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Ryan plans on turning down the volume, but that alone won't fix Jets

by | CBSSports.com Senior NFL Columnist
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Ryan says his past guarantees have added pressure to his players. (US Presswire)  
Ryan says his past guarantees have added pressure to his players. (US Presswire)  

INDIANAPOLIS -- Once upon a time, it was good for New York Jets coach Rex Ryan to declare his Jets as the team to beat. Now it's not because they failed to reach the playoffs -- heck the conference championship game -- for the first time on Ryan's watch, and so something must change.

And that something is Ryan.

He promises to be the same guy, poking fun at those who deserve to be poked, but he also promises to quit the Nostradamus business. So he would not make a Super Bowl prediction Thursday at this year's NFL Scouting Combine as he did here last year because he believes -- or someone believes -- what he said hurt his team.

"I felt it did place some undue pressure on our team," he said, after hearing about it from an unnamed player. "I don't think I wanted to admit it until after the season. But one positive thing that came out of this season is that we're going to learn from our mistakes. And for me not to admit that was a mistake ... that would be ridiculous."

Maybe. But I'll tell what's more ridiculous: Ryan thinking his words are what kept his team down because they didn't. His players kept his team down.

Simply put, they weren't good enough, and that was demonstrated again and again. They couldn't run. The offensive line wasn't sound. They committed too many turnovers. There wasn't a pass rush. Their quarterback didn't improve. And they had no chemistry.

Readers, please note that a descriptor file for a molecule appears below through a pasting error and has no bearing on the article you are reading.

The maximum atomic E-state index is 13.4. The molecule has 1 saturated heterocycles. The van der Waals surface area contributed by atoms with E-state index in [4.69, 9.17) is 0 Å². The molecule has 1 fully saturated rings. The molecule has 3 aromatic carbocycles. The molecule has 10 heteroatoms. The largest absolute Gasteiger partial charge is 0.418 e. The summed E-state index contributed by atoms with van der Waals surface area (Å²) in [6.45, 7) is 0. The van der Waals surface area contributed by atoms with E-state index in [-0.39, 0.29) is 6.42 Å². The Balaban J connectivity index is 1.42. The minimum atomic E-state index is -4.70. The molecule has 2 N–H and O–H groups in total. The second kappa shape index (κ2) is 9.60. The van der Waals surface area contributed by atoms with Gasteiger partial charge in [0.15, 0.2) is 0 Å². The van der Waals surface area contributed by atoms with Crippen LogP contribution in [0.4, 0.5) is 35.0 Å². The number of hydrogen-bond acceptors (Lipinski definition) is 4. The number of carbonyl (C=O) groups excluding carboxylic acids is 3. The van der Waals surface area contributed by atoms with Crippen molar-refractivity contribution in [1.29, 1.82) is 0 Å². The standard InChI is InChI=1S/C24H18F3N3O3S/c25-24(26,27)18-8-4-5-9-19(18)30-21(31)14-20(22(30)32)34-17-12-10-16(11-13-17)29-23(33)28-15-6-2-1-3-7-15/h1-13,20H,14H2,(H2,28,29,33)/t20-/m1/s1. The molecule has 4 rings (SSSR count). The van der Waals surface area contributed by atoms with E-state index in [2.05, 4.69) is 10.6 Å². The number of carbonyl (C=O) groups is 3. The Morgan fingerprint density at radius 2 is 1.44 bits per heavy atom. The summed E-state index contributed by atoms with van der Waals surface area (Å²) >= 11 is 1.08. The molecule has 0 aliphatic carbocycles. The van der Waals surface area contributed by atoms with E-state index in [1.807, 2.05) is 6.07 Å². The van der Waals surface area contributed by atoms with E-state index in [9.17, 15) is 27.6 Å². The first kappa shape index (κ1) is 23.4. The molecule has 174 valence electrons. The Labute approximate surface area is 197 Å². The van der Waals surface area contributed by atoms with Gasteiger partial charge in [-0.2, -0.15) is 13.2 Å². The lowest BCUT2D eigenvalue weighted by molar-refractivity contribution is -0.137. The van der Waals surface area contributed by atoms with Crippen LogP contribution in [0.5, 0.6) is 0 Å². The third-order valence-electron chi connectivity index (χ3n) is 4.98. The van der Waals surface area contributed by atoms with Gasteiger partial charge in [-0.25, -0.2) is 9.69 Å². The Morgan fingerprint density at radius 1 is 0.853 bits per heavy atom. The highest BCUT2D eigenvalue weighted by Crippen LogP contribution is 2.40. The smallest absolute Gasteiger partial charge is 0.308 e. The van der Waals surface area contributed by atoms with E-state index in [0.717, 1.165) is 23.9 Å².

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It wasn't Ryan's prediction that buried the New York Jets. It was the New York Jets that buried the New York Jets. If Ryan was guilty of anything, it was making Santonio Holmes a team captain instead of court-martialing the guy after his insolent behavior helped to fracture the team.

The problem was that the Jets couldn't admit to their shortcomings, and it sure seems like we're beginning to walk that path again. I mean, Ryan had "Soon to Be Champs" inscribed next to the Jets' name on a bus touring 2010 training camps, and that didn't seem to keep them from making the playoffs or from beating division champion New England in January.

I don't remember anyone then saying it was too much pressure. That's because they won.

It's also because they could run the ball and because quarterback Mark Sanchez was effective. Neither happened last year, as the running game plummeted from third to 22nd and Sanchez ranked 23rd among quarterbacks, but neither is the problem, right? It's Rex Ryan's prediction, and if you believe that I have a couple of Stanley Cup playoff tickets in Columbus to sell you.

When Ryan boasted about his team before, it was to take pressure off his players ... and it worked. So when he restrains himself now he says it's to take pressure off his players again, and, sorry, someone please explain.